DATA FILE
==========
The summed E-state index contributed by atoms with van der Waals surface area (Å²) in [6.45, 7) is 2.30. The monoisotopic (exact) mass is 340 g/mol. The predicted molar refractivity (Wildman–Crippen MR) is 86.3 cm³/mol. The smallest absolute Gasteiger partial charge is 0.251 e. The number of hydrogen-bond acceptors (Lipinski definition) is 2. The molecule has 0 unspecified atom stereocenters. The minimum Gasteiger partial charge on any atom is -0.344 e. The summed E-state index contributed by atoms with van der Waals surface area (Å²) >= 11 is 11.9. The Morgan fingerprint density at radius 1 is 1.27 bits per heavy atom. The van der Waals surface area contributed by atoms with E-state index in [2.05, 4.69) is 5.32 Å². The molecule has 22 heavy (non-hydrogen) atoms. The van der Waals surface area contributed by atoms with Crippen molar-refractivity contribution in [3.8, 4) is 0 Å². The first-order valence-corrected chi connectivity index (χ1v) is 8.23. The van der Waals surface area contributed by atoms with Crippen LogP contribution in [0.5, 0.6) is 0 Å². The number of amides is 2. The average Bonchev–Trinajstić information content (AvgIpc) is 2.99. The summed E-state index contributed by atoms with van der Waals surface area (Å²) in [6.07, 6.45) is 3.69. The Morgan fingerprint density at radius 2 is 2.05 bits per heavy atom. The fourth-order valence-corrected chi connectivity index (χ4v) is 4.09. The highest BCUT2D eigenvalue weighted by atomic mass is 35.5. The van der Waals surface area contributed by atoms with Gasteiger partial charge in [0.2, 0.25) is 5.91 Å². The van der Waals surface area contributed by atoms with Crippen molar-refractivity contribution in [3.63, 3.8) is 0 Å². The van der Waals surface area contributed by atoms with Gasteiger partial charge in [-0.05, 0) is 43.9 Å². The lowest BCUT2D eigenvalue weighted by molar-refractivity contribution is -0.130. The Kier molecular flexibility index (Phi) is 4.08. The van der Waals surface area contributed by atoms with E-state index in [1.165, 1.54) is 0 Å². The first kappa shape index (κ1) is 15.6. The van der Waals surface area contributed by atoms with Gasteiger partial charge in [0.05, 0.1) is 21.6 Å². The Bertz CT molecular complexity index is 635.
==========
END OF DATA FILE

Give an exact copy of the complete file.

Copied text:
The summed E-state index contributed by atoms with van der Waals surface area (Å²) in [6.45, 7) is 2.30. The monoisotopic (exact) mass is 340 g/mol. The predicted molar refractivity (Wildman–Crippen MR) is 86.3 cm³/mol. The smallest absolute Gasteiger partial charge is 0.251 e. The number of hydrogen-bond acceptors (Lipinski definition) is 2. The molecule has 0 unspecified atom stereocenters. The minimum Gasteiger partial charge on any atom is -0.344 e. The summed E-state index contributed by atoms with van der Waals surface area (Å²) >= 11 is 11.9. The Morgan fingerprint density at radius 1 is 1.27 bits per heavy atom. The van der Waals surface area contributed by atoms with E-state index in [2.05, 4.69) is 5.32 Å². The molecule has 22 heavy (non-hydrogen) atoms. The van der Waals surface area contributed by atoms with Crippen molar-refractivity contribution in [3.8, 4) is 0 Å². The first-order valence-corrected chi connectivity index (χ1v) is 8.23. The van der Waals surface area contributed by atoms with Crippen LogP contribution in [0.5, 0.6) is 0 Å². The number of amides is 2. The average Bonchev–Trinajstić information content (AvgIpc) is 2.99. The summed E-state index contributed by atoms with van der Waals surface area (Å²) in [6.07, 6.45) is 3.69. The Morgan fingerprint density at radius 2 is 2.05 bits per heavy atom. The fourth-order valence-corrected chi connectivity index (χ4v) is 4.09. The highest BCUT2D eigenvalue weighted by atomic mass is 35.5. The van der Waals surface area contributed by atoms with Gasteiger partial charge in [0.2, 0.25) is 5.91 Å². The van der Waals surface area contributed by atoms with Crippen molar-refractivity contribution in [3.63, 3.8) is 0 Å². The van der Waals surface area contributed by atoms with Gasteiger partial charge in [-0.05, 0) is 43.9 Å². The lowest BCUT2D eigenvalue weighted by molar-refractivity contribution is -0.130. The Kier molecular flexibility index (Phi) is 4.08. The van der Waals surface area contributed by atoms with E-state index in [1.165, 1.54) is 0 Å². The first kappa shape index (κ1) is 15.6. The van der Waals surface area contributed by atoms with Gasteiger partial charge in [0.05, 0.1) is 21.6 Å². The Bertz CT molecular complexity index is 635.